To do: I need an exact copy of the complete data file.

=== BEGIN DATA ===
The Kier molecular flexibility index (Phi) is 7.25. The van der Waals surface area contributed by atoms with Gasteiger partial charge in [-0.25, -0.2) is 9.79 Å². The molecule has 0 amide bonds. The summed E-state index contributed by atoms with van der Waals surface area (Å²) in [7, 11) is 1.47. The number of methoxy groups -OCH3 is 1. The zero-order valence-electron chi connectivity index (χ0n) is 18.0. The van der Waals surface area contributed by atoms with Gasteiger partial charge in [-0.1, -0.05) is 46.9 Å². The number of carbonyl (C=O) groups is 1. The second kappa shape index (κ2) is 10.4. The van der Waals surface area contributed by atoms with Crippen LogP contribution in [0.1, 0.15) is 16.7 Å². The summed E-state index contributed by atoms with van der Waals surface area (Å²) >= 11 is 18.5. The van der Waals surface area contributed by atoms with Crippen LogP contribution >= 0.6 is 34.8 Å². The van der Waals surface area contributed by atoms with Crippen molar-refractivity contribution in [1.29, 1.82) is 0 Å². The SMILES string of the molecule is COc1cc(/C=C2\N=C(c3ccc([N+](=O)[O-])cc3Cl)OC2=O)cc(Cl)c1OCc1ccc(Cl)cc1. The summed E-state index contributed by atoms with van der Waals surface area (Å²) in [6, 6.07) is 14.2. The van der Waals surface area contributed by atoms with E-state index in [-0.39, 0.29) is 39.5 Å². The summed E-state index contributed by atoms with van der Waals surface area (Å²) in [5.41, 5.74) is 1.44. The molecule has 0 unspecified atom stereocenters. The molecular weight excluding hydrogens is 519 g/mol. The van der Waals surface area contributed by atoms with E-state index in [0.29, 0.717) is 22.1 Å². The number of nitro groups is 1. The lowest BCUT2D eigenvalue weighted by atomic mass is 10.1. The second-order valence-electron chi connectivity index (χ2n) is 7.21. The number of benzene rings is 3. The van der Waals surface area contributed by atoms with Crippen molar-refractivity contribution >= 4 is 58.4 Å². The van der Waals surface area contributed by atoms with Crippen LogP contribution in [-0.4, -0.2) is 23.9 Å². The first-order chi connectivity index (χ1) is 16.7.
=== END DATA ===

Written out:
The Kier molecular flexibility index (Phi) is 7.25. The van der Waals surface area contributed by atoms with Gasteiger partial charge in [-0.25, -0.2) is 9.79 Å². The molecule has 0 amide bonds. The summed E-state index contributed by atoms with van der Waals surface area (Å²) in [7, 11) is 1.47. The number of methoxy groups -OCH3 is 1. The zero-order valence-electron chi connectivity index (χ0n) is 18.0. The van der Waals surface area contributed by atoms with Gasteiger partial charge in [-0.1, -0.05) is 46.9 Å². The number of carbonyl (C=O) groups is 1. The second kappa shape index (κ2) is 10.4. The van der Waals surface area contributed by atoms with Crippen LogP contribution in [0.1, 0.15) is 16.7 Å². The summed E-state index contributed by atoms with van der Waals surface area (Å²) >= 11 is 18.5. The van der Waals surface area contributed by atoms with Crippen LogP contribution >= 0.6 is 34.8 Å². The van der Waals surface area contributed by atoms with Crippen molar-refractivity contribution in [1.29, 1.82) is 0 Å². The SMILES string of the molecule is COc1cc(/C=C2\N=C(c3ccc([N+](=O)[O-])cc3Cl)OC2=O)cc(Cl)c1OCc1ccc(Cl)cc1. The summed E-state index contributed by atoms with van der Waals surface area (Å²) in [6, 6.07) is 14.2. The van der Waals surface area contributed by atoms with E-state index in [-0.39, 0.29) is 39.5 Å². The summed E-state index contributed by atoms with van der Waals surface area (Å²) in [5.41, 5.74) is 1.44. The molecule has 0 unspecified atom stereocenters. The molecular weight excluding hydrogens is 519 g/mol. The van der Waals surface area contributed by atoms with E-state index in [0.29, 0.717) is 22.1 Å². The number of nitro groups is 1. The lowest BCUT2D eigenvalue weighted by atomic mass is 10.1. The second-order valence-electron chi connectivity index (χ2n) is 7.21. The number of benzene rings is 3. The van der Waals surface area contributed by atoms with Crippen molar-refractivity contribution >= 4 is 58.4 Å². The van der Waals surface area contributed by atoms with Crippen LogP contribution in [-0.4, -0.2) is 23.9 Å². The first-order chi connectivity index (χ1) is 16.7.